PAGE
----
0.53
Sort @ allPaths[list2] == Sort @ findPaths[list2]
True
$\endgroup$
1
$\begingroup$

I did a benchmark to compare my own (improved) method with the ones proposed by kglr and Carl Woll. My initial thought was to treat this problem in a procedural, old-fashioned way. Here is the code:

Edited later: Using some simple tricks, I managed to double-up the speed. These lines are from the last edition:

ClearAll["Global`*"];
merge = Which[# == {} || #2 == {}, 0,
    Last@# == #2[[1]], {{}, #~Join~Rest@#2},
    #[[1]] == Last@#2, {{}, #2~Join~Rest@#},
    True, 0] &;

pathsFind[li_List] := Module[{a = li, q},
   Do[
    Do[If[ListQ[q = merge @@ a[[{i, j}]]], a[[{i, j}]] = q],
     {j, 2, Length@a}, {i, 1, j - 1}];
    If[FreeQ[a, {}], Break[], a = a~DeleteCases~{}],
    Length@a];
   a];

Nothing fancy. It just loops through the elements multiple times until all paths are found. This code compares allPaths by kglr, findPaths by Carl Woll and pathsFind:

Module[{li, p, rand},
 li = DeleteCases[{a_, a_}]@DeleteDuplicatesBy[Sort]@RandomInteger[1000, {500, 2}];
 First /@ {
   RepeatedTiming[p = findPaths@li;],
   {Length@p},
   RepeatedTiming[p = allPaths@li;],
   {Length@p},
   RepeatedTiming[p = pathsFind@li;],
   {Length@p}
   }]

The result is {0.298115, 362, 0.0115792, 362, 0.907272, 332}. Obviously, allPaths is faster by an order of magnitude. But it seems both faster methods are not so accurate and miss some paths along the way, since the number of groups in the last method is less than the other two. Regarding kglr's comment, I still think lower number of groups means higher accuracy and can't understand what is wrong with my code aside from being slow.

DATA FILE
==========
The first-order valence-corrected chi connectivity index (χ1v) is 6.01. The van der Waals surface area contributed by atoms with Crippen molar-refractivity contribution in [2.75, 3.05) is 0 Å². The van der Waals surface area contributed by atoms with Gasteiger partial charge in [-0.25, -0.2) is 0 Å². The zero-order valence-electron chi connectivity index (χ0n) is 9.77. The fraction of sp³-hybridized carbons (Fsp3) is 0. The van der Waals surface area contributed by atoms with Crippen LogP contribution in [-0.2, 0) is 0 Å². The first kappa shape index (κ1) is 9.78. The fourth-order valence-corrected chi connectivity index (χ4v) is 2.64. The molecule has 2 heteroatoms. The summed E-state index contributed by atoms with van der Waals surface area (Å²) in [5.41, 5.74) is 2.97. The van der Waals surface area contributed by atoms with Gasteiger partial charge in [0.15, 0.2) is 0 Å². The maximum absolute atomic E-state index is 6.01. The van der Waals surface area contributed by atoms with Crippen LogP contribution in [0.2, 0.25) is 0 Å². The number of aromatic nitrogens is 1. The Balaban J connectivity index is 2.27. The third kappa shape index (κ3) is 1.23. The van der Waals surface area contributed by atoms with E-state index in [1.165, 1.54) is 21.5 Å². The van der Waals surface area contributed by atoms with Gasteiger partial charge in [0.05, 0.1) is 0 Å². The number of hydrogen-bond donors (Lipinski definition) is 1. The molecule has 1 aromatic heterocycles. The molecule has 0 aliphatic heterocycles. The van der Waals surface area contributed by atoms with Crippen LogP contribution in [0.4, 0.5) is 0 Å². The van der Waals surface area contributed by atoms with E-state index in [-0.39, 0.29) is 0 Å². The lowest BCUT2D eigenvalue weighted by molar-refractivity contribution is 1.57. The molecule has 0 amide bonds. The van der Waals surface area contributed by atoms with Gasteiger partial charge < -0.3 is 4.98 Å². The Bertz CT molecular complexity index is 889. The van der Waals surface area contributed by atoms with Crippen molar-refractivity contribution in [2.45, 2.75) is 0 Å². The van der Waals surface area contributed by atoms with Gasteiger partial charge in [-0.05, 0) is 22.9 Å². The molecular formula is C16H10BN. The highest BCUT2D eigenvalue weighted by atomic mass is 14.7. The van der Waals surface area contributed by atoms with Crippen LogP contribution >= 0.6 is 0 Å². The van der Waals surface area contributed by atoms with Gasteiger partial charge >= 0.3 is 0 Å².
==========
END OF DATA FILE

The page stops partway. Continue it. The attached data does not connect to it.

By the way, I appreciate all the efforts and nice ideas proposed here, but I think it's better to stick to my own method for now.

$\endgroup$
1
  • $\begingroup$ re " both faster methods are not so accurate and miss some paths", looks like the opposite is true: consider l1 = {{1, 2}, {2, 3}, {4, 2}}; {findPaths@l1, allPaths@l1, pathsFind@l1}. Also check the paths in Complement[allPaths @ li, pathsFind @ li](these are legitimate paths in li), and the paths in Complement[pathsFind @ li, allPaths@ li] (these can be extended to longer paths). $\endgroup$
    – kglr
    Dec 11, 2021 at 22:30

Your Answer

By clicking “Post Your Answer”, you agree to our terms of service, privacy policy and cookie policy

Not the answer you're looking for? Browse other questions tagged or ask your own question.